Trading Oil can be a very lucrative way of speculating in the financial markets however, as with Gold, we urge caution. It is a highly volatile commodity and spreads are larger than currency investments.
The basic building blocks for all CFDs are the Futures and swaps contracts. For the energy markets these are traded in New York NYMEX, in Tokyo TOCOM and on-line through the Intercontinental Exchange.
A future is a contract to deliver or receive oil (in the case of an oil future) at a defined time in the future. The price is agreed on the date the investment/agreement is struck together with volume, duration, and contract index. The price for the futures contract at the date of delivery (contract expiry date) may be different. At the expiry date, as with all CFDs, depending upon the contract specification the ‘futures’, they may settle in cash against an expiration price set by the exchange, or they may close out the contract prior to expiry and pay or receive the difference (profit or loss) in the two prices. In futures markets you always trade with a formal exchange, every participant has the same counterpart.
A CFD is an agreement whereby a floating price is exchanged for a fixed price over a specified period. It is a financial arrangement that involves no transfer of physical oil, both parties settle their contractual obligations by means of a transfer of cash and no fiscal oil changes hands. The agreement defines the volume, duration, fixed price and floating price. Differences are settled in cash for a specific time. The amount of cash is determined as the difference between the price struck at the initiation of the CFD and the settlement of the index. In a CFD contract you trade with your counterpart (a company/institution/individual) and take risk on their capacity to pay you any amount that may be due at settlement.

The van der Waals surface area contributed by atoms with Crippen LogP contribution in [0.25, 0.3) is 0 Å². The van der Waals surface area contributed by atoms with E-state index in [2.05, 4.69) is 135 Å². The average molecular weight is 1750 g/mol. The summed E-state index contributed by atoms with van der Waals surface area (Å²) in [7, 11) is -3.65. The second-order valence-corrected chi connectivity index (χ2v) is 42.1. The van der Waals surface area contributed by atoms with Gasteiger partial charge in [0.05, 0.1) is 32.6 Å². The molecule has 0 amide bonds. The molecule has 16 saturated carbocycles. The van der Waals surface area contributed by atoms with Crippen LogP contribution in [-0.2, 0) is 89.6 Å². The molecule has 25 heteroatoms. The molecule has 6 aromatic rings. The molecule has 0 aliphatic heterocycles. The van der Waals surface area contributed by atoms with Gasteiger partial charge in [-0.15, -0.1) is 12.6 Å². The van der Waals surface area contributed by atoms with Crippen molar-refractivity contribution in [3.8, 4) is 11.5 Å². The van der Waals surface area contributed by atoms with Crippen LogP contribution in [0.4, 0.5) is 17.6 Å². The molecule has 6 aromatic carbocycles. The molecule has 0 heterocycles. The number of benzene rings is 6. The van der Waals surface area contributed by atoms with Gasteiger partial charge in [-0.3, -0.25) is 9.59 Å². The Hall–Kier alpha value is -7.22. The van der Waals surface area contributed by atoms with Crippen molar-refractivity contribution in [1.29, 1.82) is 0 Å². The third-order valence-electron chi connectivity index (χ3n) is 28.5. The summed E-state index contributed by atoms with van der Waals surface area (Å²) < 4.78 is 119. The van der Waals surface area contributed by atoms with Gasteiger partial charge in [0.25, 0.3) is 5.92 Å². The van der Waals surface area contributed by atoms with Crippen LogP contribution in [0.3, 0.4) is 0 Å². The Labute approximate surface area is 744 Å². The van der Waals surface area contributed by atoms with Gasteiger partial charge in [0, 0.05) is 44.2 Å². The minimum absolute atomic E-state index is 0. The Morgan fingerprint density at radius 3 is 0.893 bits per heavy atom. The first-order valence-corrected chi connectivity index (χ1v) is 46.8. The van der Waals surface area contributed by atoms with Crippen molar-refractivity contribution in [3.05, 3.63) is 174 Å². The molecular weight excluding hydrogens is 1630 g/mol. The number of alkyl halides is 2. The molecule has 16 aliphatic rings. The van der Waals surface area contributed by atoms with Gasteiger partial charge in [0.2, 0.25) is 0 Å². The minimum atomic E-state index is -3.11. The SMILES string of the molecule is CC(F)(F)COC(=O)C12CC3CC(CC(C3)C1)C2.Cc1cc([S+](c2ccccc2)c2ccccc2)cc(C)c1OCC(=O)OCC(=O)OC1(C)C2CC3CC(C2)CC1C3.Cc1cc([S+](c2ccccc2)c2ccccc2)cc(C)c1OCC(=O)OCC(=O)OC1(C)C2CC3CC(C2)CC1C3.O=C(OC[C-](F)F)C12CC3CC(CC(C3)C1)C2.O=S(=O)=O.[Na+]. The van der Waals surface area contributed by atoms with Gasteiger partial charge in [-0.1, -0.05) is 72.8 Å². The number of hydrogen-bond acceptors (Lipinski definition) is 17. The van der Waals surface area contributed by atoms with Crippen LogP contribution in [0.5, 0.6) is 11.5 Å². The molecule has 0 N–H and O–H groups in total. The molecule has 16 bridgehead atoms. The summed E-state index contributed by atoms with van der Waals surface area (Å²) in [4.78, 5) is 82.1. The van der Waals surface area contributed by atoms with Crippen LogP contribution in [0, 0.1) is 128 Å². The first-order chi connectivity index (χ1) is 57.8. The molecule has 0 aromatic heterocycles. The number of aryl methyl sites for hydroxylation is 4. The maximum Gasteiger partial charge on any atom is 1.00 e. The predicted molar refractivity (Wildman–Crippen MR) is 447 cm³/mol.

The first energy derivatives covered petroleum products and emerged after the fundamental restructuring of the world petroleum market in the 1970s. At roughly the same time energy products began trading on derivatives exchange with crude oil, heating oil, and gasoline futures on NYMEX and gas oil and Brent crude on the International Petroleum Exchange (IPE).
There are 3 principal applications for the energy derivative markets:
- Risk Management (“Hedging”) as with Gold
- Speculation (“Trading”)
- Investment Portfolio Diversification
This describes the process used by corporate businesses, governments, and financial institutions to reduce their risk exposures to the movement of oil prices. The classic example provided by all text books is the activity of an airline company, jet fuel consumption represents up to 23% of all costs. The airline seeks to protect itself from rises in the jet fuel price in the future. In order to do this, it purchases a swap or a call option linked to the jet fuel market from a Broker/MM that trade in these commodities. Any subsequent rise in the jet price for the period is protected by the derivative transaction. A cash settlement at the expiry of the contract will fund the financial loss incurred by any rise in the fiscal jet fuel.
Types of Oil
The most commonly known and traded are obviously Brent Crude and WTI Crude however there are many more.
Saharan Blend, Algeria, Minas, Indonesia, Bonny Light Nigeria, Arab Light, Saudi Arabia, Fateh, Dubai, Tia Juana Light, Venezuela, Isthmus, Mexico, Russian Export blend,